[show abstract][hide abstract] ABSTRACT: Although the pathologic role of the prion protein in transmissible spongiform encephalopathic diseases has been widely investigated, the physiologic role of the cellular prion protein (PrP(C)) is not known. Among the many functions attributed to PrP(C), there is increasing evidence that it is involved in cell survival and mediates neuroprotection. A potential role in the immune response has also been suggested. However, how these two functions interplay in autoimmune disease is unclear. To address this, autoimmune optic neuritis, a model of multiple sclerosis, was induced in C57Bl/6 mice, and up-regulation of PrP(C) was observed throughout the disease course. In addition, compared with wild-type mice, in PrP(C)-deficient mice and mice overexpressing PrP(C), histopathologic analysis demonstrated that optic neuritis was exacerbated, as indicated by axonal degeneration, inflammatory infiltration, and demyelination. However, significant neuroprotection of retinal ganglion cells, the axons of which form the optic nerve, was observed in mice that overexpressed PrP(C). Conversely, mice lacking PrP(C) demonstrated significantly more neurodegeneration. This suggests that PrP(C) may have a neuroprotective function independent of its role in regulating the immune response.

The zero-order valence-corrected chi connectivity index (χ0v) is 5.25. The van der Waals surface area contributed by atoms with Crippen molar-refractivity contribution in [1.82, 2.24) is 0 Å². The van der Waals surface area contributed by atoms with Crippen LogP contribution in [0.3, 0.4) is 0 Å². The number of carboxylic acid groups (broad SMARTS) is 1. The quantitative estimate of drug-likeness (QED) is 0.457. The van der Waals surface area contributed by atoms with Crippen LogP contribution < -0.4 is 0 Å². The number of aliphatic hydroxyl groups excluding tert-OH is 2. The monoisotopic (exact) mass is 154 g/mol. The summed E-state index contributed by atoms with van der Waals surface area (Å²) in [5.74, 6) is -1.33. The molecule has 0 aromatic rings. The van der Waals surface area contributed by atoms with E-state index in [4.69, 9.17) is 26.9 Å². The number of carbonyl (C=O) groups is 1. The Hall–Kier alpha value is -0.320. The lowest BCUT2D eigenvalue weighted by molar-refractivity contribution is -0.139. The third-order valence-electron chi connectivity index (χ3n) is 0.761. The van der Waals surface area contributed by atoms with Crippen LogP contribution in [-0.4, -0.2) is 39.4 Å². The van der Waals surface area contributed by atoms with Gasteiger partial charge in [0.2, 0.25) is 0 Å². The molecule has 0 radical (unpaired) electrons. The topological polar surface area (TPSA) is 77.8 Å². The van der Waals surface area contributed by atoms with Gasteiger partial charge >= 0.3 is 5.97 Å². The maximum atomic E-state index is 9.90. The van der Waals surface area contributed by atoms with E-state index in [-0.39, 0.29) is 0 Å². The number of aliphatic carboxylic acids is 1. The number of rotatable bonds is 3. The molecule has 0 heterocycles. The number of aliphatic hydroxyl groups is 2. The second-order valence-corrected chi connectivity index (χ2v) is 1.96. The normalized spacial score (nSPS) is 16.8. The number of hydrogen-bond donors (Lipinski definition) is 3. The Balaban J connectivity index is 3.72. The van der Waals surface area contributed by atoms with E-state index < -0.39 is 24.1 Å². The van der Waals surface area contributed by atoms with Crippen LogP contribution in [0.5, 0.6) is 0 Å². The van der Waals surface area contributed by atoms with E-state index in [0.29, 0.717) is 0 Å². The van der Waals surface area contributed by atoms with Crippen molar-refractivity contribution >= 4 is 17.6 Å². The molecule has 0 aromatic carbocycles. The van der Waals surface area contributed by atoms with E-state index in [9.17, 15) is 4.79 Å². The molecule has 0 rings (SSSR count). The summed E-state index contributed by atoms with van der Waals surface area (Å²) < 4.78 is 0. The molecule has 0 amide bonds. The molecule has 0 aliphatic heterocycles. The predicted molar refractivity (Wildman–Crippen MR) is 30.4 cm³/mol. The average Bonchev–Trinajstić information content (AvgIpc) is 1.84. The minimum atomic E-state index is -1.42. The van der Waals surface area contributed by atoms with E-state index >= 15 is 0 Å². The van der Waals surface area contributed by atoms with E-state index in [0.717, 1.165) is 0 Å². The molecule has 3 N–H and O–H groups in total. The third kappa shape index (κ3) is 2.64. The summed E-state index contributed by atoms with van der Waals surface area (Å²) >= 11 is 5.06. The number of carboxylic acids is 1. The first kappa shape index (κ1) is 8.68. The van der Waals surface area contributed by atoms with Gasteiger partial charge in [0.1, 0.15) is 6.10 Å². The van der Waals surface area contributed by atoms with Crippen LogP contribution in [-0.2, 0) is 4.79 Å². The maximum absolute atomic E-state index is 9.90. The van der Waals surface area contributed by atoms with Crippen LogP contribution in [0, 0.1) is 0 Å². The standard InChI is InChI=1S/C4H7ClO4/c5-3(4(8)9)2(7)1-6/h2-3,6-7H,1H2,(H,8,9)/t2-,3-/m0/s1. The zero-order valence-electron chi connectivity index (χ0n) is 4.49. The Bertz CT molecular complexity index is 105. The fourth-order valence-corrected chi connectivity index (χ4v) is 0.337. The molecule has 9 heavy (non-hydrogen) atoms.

American Journal Of Pathology 06/2011; 178(6):2823-31. · 4.52 Impact Factor